7. When I used to ride in my parent’s Gran Torino Country Squire I could at least identify it as being related to Detective Starsky’s two-door version. When I had an Explorer I could at least identify with an off-roading image. I’m not sure how I would maintain any such plausible deniability in a minivan.

  8. Maybe it’s because I’ve owned awesome minivans, but I can’t agree more.
    My MPV was decent enough to drive (Credit the RWD layout and the Mazda tuning), and was very comfortable on long trips too.
    And of course, the Delica is better at everything than anything else I can think of. It’s currently laid up with a potentially fatal lack of combustion sealing, and I honestly can’t think of anything I want to replace it with.
    Honestly honestly, if I could go back in time and give 23 year old me a piece of advice, it would be to forgo the brand new Protege5 and buy the nicest ’98 4×4 MPV available. Would have saved me tonnes of money and hassle, and it would still fit my needs today.
    Minivans are canvasses. They can be anything you want them to be from comfy road trippers to crazy road coursers.

  9. The demise of the minivan came about when minivans stopped being mini. Take for example the VW type 2, which had a 94 inch wheelbase, and 178 inch overall length. Compare that to a Toyota Sienna today, which is 200 inches long, has a 120 inch wheelbase, and can weigh over 4,500 pounds.

    1. The Dodge A-108, the LWB one…wheelbase of 108″, overall length of 189″, it was tidy.
      Also, V8-powered, and could be had with 1-ton suspension.

  10. I don’t think they have a bad reputation. The alleged typical driver has a bad reputation among car forum contributors, but that’s our problem. It’s idiotic to try to put three child seats into a European sized sedan (Mondes. , Passat) so I’d rather take the car designed for inner space efficiency

    1. We don’t have a Mondeo here in the USA so I can’t comment on that. But even two seats!? Those rear facing ones are a pain. We had a booster and a rear facing in our Subaru Forester and my short wife could barely sit in the passenger seat in front of it. I couldn’t fit at all.
      (Subaru owners manual specifically forbids putting it in the middle position for safety reasons due to the rear seat design).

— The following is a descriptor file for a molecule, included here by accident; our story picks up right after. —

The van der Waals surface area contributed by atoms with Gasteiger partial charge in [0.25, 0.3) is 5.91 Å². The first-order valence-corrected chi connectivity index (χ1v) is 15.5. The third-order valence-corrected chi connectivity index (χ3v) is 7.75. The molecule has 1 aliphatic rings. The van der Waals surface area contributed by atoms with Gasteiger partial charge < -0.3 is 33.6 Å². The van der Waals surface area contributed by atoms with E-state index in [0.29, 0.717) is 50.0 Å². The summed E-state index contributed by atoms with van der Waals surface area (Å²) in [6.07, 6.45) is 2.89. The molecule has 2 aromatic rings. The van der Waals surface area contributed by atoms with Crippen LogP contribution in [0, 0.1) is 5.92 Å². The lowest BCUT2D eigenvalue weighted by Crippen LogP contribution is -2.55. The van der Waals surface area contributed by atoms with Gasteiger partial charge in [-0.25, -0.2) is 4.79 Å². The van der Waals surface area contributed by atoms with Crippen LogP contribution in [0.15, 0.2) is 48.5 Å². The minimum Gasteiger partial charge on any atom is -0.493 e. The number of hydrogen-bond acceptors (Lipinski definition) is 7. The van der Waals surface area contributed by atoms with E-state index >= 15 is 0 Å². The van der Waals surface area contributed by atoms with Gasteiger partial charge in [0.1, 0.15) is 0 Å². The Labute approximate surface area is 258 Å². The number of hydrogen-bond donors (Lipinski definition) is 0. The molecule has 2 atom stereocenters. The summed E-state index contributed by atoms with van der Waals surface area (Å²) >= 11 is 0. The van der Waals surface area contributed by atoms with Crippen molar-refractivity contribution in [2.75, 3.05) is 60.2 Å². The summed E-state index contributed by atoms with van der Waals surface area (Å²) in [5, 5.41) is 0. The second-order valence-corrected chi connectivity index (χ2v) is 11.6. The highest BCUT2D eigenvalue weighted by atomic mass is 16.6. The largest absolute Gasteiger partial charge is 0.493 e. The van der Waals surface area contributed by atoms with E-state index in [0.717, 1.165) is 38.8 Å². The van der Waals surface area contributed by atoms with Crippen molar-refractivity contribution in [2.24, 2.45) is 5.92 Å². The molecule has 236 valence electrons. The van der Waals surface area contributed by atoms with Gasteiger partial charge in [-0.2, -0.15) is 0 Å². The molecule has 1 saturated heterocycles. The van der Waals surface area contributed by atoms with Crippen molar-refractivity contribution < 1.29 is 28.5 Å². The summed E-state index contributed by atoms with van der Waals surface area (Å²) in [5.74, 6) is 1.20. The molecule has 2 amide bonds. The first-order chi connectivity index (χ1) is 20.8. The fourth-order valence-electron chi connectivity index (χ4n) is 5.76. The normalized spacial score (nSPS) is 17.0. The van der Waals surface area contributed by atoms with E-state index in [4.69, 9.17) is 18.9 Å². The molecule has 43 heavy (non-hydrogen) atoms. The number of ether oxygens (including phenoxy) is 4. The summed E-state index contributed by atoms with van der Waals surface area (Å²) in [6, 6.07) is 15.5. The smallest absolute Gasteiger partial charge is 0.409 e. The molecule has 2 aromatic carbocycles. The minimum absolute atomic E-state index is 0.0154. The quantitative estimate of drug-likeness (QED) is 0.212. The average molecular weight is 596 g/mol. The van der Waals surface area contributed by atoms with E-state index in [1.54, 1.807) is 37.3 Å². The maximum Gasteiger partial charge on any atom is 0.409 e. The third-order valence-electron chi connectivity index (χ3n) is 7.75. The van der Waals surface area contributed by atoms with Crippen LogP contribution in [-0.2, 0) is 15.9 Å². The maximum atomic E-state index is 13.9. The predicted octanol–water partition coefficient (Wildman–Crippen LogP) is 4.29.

11. Because they’re purely practical utilitarian, with pretty much no pretensions to doing anything cool. They have all the handling characteristics of a bland, FWD sedan.
    SUVs can tow or go offroad. CUVs are actually getting to the point where they’re fast and/or handle well. Old-school wagons can do everything their two-door platform-mates can (and more). Even full-size vans can be hopped up, converted to 4wd and/or demonstrate some burliness.
    For being practical, convenient and comfortable, they truly are the mom-jeans of the automotive world.

  12. When I used my Mk1 Espace as my windsurfing support vehicle, twenty years ago, everyone used to ask me what it was, and say what a great vehicle it was. Today in NZ people interested in outdoorsy sports seem to run either Subaru wagons or Jap import 4wd vans.
    The marketing mistake was not selling minivans as ‘lifestyle’ vehicles like SUVs. Now light vans have got better they are a good choice but proper minivans are much nicer to drive and have better dynamics than ‘separate chassis’ 4wds. The extra soundproofing over a van makes them much more bearable on a longer drive.

  13. Minivans do more things well than any other class of vehicle.
    Thing is, in the 50s, 60s and 70s, wagons were what families had and had pretty much the same stigma. Mommy-mobiles. The minivan ruled the 80s and early 90s,then the Explorer came along and suddenly and SUV was a cool way to get (most of) the utility a family needed. Now the baton has been passed to the CUV instead, and to an extent the lowly wagon is regaining some appeal.
    Funny thing is that the uncool minivan still sells half of a million copies each year.

    1. They do sell, but GM and Ford also quit making then. It’s just more pie for the others. I agree, too–the 70s was all about station wagons. They were even big enough to carry 4×8 sheets of panelling (another relic of the 70s!) home from the lumber yard, flat on the floor.

  14. I have never been tailgated as much as when I borrowed a minivan for three days. I drove the same speeds as I do in my car. It was an incredibly useful vehicle but it turned everyone around me into an idiot. If they would have looked at their speedometers instead of my borrowed Caravan’s bulbous rear end they probably would have felt much more peace.